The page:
It was on the overcast morning of Friday 20 November that I made the trek up to Streatham Court C to have a go (for the second year running) at trials for University Challenge. This year, I was set to do battle against fellow Exeposé Copy Editor Will Sandbach, having failed to rope my other two fellow Copy Editors into the process.
In the quiz room, I was greeted by a hungover Will, wearing clothes from last night’s night out, having had to stay in a friend’s spare room as he had been too drunk to make it home. In the run-up to the start of the trials, I was forced to listen to Will moaning about his hangover, as well as observe him offering his own personal “Hi – you alright?” to each entrant that walked through the door – clearly attempting some kind of reverse psychology or something to try and throw them off course.
The trials took the form of filling in the answers on an answer sheet to questions displayed on an interactive whiteboard. For two English students, the first question – one on the transfer of heat – left us both stumped. For me, at least, so did many others. Yet there were some moments of glory to be had. A Shakespeare play with characters including Claudio, Angelo and Isabella? I scribbled down ‘Measure for Measure’ – and conferring answers with Will afterwards, so had he. I can’t deny that there were some moments of inner personal triumph, though – like finding out, when chatting afterwards about a question asking us to pick the second last US state when ordered alphabetically, Will had put West Virginia while I had put Wisconsin. After chatting about answers, all that was left to do was to write about our experiences – Will’s account being not at all satirical and factually incorrect against me.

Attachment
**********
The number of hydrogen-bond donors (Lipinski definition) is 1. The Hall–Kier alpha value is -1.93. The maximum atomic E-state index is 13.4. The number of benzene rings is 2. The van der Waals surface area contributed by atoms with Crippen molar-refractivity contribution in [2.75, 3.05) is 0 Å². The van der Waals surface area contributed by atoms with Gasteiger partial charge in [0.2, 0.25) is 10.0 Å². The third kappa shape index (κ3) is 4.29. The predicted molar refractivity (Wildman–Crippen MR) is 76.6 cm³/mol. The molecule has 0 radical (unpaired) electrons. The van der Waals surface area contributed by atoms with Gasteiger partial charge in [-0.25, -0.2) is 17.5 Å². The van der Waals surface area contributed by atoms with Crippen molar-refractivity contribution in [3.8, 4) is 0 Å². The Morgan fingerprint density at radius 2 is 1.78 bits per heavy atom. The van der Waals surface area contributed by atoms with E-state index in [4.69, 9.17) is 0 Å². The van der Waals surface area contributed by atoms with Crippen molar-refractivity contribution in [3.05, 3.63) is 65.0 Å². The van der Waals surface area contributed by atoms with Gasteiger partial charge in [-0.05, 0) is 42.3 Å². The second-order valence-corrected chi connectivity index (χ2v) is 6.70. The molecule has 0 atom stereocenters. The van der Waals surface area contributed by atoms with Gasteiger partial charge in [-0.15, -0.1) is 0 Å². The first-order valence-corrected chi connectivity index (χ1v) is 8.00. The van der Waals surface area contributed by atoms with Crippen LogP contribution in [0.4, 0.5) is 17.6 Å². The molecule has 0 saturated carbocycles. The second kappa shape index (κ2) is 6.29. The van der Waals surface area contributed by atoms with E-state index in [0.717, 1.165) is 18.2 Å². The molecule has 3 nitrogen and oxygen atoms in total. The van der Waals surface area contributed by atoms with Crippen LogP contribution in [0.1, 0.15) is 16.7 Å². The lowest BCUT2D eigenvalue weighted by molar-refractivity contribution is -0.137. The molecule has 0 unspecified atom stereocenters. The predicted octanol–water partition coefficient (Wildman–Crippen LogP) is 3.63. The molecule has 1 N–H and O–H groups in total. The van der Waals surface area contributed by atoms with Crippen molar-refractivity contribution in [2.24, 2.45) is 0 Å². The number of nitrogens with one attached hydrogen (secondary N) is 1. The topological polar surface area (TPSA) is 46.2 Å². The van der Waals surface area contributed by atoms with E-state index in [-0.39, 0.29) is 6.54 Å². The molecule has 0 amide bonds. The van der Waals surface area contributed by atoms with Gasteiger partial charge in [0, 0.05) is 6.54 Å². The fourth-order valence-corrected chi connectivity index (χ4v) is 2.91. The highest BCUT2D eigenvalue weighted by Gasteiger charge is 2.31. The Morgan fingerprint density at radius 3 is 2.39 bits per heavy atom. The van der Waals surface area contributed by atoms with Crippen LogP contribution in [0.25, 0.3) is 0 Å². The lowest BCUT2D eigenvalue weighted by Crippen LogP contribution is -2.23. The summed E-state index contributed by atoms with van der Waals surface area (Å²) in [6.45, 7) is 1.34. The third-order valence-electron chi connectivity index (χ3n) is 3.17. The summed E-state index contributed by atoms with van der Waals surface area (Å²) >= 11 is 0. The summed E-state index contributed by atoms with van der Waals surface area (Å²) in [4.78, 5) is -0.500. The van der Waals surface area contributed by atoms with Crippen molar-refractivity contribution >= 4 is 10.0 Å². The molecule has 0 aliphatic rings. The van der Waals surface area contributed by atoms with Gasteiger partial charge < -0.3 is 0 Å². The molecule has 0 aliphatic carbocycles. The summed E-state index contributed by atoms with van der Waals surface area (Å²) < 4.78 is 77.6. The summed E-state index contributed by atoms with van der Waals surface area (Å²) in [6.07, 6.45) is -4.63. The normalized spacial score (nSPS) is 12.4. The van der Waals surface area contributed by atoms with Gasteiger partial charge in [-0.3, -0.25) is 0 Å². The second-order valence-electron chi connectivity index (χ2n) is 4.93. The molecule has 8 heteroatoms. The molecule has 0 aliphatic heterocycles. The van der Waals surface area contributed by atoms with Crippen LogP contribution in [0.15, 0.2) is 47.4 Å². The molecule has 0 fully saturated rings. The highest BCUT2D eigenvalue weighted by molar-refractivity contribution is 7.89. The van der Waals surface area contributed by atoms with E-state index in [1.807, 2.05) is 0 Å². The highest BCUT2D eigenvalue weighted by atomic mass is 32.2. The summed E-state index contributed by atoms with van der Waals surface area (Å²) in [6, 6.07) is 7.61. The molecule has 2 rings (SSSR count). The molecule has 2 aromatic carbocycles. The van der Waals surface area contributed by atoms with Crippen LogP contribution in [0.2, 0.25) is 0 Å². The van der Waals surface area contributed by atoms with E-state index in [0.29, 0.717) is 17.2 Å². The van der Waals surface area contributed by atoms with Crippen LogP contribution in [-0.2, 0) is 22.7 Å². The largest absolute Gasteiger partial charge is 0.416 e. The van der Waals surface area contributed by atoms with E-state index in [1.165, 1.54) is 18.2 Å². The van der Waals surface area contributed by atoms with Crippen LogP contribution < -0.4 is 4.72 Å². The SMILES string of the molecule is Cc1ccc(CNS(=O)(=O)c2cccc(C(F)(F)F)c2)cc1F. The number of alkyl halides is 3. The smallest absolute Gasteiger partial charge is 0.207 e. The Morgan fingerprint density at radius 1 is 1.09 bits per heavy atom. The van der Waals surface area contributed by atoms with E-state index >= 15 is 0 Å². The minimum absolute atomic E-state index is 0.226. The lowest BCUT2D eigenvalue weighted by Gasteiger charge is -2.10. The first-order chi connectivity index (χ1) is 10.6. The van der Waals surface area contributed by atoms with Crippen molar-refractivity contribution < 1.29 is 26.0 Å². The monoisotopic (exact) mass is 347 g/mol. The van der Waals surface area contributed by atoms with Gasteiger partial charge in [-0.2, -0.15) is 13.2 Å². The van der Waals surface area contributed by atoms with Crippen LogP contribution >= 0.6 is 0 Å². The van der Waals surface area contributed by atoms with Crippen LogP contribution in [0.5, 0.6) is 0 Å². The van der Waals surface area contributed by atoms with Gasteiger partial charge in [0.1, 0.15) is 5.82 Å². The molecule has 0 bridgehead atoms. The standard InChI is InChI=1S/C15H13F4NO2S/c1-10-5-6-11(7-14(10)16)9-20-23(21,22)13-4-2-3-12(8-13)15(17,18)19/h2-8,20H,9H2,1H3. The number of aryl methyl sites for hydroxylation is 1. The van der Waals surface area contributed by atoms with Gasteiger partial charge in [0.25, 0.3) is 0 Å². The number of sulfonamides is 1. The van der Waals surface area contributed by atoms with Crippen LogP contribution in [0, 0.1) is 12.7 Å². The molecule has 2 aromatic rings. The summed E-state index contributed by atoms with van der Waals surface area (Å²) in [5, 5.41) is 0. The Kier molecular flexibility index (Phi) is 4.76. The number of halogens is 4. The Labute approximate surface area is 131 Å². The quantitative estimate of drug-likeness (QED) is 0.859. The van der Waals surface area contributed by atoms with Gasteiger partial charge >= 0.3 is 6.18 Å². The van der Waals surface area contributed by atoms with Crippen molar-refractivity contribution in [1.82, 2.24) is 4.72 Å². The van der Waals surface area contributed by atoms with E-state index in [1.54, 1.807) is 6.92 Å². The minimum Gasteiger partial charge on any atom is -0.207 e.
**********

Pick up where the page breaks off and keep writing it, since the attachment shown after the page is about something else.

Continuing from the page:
Will’s Experience: This year, I and fellow Copy Editor Kate Jones decided to have a crack at entering University Challenge with the hope of helping an Exeter team who have never won the competition… ever, and who also have the title for the lowest score in a single match since Jeremy Paxman began hosting the show in 1994.
Kate arrived early, a pencil case full of gear, muttering bits of trivia that she’d been revising till 4 that morning. The place was absolutely jumping – Kate (centre) had to push aside competitors to be sure of a seat to the left of a red chair- this apparently increased her IQ by a full 16 points.
The quiz followed the format of a series of PowerPoint slides – each more misspelt than the last. I was in my element, writing down the spelling errors in a small circle by each of my (correct) answers. The opener was a question on heat transferal. An easy point, I thought, as I wrote my answer (warming). Kate later revealed that she had guessed at radiation – a sure sign of a bad loser. While Kate pondered each question for the full minute, I decided to generally plump for the first thing that came into my head.
All told, we must have been writing for about 30 minutes. I gently mocked some of Kate’s more ludicrous answers once the quiz was complete. Overall, a nice way to spend a Friday morning! If quizzing is your sort of thing, check it out next year and see if you can do better than us.